Fostering: Giving Advice to Birth Parents

From Advice to Guidance: Giving Advice to Birth Parents Part 2

Reading the post of a friend the other day brought this subject matter to mind. It was the regular kind of post about a mom happy with the accomplishments of her growing child. The majority of the comments congratulated the mom. Part of the congratulatory comments were phrased as if the accomplishments were due to the mom and not a part of the child’s growth.


This happens all the time. It’s not new to congratulate a proud parent over their child’s accomplishments. Nor is the way in which we congratulate as if it were the parent’s accomplishment. Many of us do it without thinking. Being a proud parent and congratulating parents are both natural events.

In terms of fostering it is should feel just as natural. Sometimes it’s a bit more complicated than that. As foster parents we often have to set our feelings aside and accept that accomplishments, or our help with them, are not our own.


Scenario 1: Struggling and Finally Getting It

So many times kids come into care with a myriad of issues. There is nothing out of the ordinary about any of the issues on their own but when put together it’s not just a mild hurdle. Suddenly it’s a looming mountain the kid would rather avoid than figure out a way over or around.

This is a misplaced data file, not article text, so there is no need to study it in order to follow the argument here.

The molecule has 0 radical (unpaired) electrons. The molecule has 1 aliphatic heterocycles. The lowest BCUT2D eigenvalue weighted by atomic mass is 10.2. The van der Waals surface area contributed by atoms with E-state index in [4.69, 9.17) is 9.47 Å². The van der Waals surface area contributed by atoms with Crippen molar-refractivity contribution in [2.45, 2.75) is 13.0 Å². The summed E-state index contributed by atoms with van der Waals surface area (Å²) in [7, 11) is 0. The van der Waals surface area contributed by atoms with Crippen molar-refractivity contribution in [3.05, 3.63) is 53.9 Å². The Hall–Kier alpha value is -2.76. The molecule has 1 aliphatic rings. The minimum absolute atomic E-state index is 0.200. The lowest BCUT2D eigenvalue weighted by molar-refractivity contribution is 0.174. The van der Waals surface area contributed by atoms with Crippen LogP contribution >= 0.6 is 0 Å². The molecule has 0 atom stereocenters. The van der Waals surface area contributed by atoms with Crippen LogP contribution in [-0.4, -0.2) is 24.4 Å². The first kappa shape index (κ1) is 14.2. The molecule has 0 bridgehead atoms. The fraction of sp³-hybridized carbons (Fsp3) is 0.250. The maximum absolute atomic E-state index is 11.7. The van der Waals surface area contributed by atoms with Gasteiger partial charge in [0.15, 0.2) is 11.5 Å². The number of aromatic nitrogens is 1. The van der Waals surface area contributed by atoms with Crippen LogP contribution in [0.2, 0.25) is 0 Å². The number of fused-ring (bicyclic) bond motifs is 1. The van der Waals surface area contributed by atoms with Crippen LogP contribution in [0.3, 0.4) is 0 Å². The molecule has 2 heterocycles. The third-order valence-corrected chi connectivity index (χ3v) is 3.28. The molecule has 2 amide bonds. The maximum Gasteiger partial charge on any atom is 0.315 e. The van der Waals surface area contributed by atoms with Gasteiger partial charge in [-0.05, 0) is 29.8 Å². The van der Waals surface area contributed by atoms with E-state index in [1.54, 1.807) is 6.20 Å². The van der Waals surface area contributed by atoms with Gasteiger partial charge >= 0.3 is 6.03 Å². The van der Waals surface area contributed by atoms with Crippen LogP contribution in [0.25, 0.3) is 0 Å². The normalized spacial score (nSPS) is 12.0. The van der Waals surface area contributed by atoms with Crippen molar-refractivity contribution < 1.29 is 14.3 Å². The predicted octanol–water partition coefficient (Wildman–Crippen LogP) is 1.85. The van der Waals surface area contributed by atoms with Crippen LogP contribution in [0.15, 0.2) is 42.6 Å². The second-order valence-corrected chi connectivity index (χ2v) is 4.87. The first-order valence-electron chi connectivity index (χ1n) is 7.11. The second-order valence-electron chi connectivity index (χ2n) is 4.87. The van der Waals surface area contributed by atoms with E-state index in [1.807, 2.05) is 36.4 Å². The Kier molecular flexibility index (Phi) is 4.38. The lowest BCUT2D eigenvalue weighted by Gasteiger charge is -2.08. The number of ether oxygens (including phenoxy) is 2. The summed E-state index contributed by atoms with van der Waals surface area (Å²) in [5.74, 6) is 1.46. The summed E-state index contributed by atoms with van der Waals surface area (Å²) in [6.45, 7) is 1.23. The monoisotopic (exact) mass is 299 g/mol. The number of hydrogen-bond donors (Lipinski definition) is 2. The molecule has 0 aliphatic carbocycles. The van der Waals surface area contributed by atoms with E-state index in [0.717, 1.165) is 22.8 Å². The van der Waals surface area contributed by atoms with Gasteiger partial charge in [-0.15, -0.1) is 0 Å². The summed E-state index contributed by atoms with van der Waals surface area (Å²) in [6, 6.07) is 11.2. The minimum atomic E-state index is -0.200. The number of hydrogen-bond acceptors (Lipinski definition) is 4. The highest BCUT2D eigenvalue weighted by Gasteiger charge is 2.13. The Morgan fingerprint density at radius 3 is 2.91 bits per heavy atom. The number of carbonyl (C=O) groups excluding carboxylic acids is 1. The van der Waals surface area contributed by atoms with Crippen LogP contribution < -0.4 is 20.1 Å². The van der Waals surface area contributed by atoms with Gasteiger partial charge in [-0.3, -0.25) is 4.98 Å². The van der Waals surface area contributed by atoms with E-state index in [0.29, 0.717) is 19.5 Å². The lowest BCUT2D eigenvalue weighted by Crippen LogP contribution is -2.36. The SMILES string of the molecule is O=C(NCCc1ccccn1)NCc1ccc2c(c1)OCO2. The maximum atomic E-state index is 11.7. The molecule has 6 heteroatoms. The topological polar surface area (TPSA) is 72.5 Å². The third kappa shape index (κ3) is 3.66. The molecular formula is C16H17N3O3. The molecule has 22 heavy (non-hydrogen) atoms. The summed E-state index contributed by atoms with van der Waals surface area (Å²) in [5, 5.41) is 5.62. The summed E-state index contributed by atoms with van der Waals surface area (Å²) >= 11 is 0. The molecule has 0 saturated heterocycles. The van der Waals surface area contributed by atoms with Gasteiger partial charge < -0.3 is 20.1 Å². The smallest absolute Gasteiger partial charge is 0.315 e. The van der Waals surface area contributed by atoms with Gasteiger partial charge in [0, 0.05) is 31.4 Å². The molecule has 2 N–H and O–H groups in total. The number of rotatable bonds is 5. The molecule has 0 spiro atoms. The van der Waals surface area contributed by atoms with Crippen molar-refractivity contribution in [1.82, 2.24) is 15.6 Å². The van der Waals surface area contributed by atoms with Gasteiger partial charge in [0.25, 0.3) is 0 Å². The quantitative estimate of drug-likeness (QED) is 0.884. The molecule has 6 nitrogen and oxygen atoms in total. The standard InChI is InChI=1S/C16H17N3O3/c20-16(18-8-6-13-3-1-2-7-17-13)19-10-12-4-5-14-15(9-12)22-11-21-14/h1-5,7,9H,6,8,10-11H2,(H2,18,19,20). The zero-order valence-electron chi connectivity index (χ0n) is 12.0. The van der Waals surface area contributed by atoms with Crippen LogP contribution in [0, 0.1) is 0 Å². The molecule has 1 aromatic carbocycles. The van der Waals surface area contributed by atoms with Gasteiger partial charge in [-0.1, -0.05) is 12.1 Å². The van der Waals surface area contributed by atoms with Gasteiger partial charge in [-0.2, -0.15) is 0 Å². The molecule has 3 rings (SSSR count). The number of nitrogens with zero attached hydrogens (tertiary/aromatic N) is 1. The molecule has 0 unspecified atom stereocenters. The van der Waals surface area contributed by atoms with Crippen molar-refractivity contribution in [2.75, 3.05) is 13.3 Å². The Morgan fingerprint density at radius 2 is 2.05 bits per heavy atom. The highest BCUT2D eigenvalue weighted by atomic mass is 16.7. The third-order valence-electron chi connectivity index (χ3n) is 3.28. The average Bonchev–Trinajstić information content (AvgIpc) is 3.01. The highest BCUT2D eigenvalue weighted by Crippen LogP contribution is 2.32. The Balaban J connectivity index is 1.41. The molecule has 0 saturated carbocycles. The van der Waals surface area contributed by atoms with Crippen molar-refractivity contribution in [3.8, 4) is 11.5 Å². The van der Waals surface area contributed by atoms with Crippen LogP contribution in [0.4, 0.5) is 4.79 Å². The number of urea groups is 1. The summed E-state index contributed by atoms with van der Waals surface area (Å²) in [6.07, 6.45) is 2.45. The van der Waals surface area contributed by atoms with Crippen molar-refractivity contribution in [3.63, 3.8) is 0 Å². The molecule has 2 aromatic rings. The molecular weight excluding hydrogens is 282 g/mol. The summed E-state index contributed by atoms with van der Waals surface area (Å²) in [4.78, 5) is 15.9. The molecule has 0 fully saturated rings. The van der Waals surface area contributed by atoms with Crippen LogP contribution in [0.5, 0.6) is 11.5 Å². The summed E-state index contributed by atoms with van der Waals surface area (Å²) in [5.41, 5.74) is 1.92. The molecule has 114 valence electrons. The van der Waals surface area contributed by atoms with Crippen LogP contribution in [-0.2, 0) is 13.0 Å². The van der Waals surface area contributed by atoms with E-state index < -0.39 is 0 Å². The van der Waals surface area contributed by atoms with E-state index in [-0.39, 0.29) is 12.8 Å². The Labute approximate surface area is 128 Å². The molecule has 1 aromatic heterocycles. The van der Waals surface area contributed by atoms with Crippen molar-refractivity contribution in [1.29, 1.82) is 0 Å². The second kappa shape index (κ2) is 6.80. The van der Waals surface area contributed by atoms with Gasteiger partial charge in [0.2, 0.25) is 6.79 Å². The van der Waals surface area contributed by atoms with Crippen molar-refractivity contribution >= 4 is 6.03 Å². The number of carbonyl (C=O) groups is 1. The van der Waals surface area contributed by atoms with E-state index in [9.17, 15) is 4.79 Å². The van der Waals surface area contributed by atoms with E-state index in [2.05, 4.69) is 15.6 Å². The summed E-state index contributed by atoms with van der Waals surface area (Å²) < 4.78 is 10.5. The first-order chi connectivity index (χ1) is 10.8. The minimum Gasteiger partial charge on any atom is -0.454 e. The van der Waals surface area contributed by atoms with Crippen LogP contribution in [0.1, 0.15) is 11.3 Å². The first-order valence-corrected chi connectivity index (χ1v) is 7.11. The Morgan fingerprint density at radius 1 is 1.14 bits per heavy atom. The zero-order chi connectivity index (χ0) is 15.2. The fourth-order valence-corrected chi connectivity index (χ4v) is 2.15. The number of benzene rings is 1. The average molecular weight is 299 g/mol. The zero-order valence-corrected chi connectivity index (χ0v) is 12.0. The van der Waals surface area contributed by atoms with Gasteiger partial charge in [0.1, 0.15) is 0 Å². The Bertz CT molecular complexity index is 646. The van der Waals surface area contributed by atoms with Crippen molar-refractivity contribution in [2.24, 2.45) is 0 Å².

Foster parents know that the mountain cannot be climbed in a day. It is more about list making and accomplishing one task at a time. Each task can feel insurmountable at times as well. That is why when each task is resolved/completed it is a big deal and should be acknowledged with pomp and circumstance. So many times these kids have never had heard one good word about anything they have done. Kids need accolades to build their confidence and show how they are valued even for the small things.

For each task accomplished, as a foster parent, you want to shout congratulations, give awards and give hugs. Do it. Do it. Do it.

Don’t expect to be congratulated for struggling with them. Most of us don’t. Sometimes a caseworker, teacher or other team member will acknowledge the struggles you have shared with your foster child. Acknowledge that the same way most parents do with turning the focus back on the child’s hard work.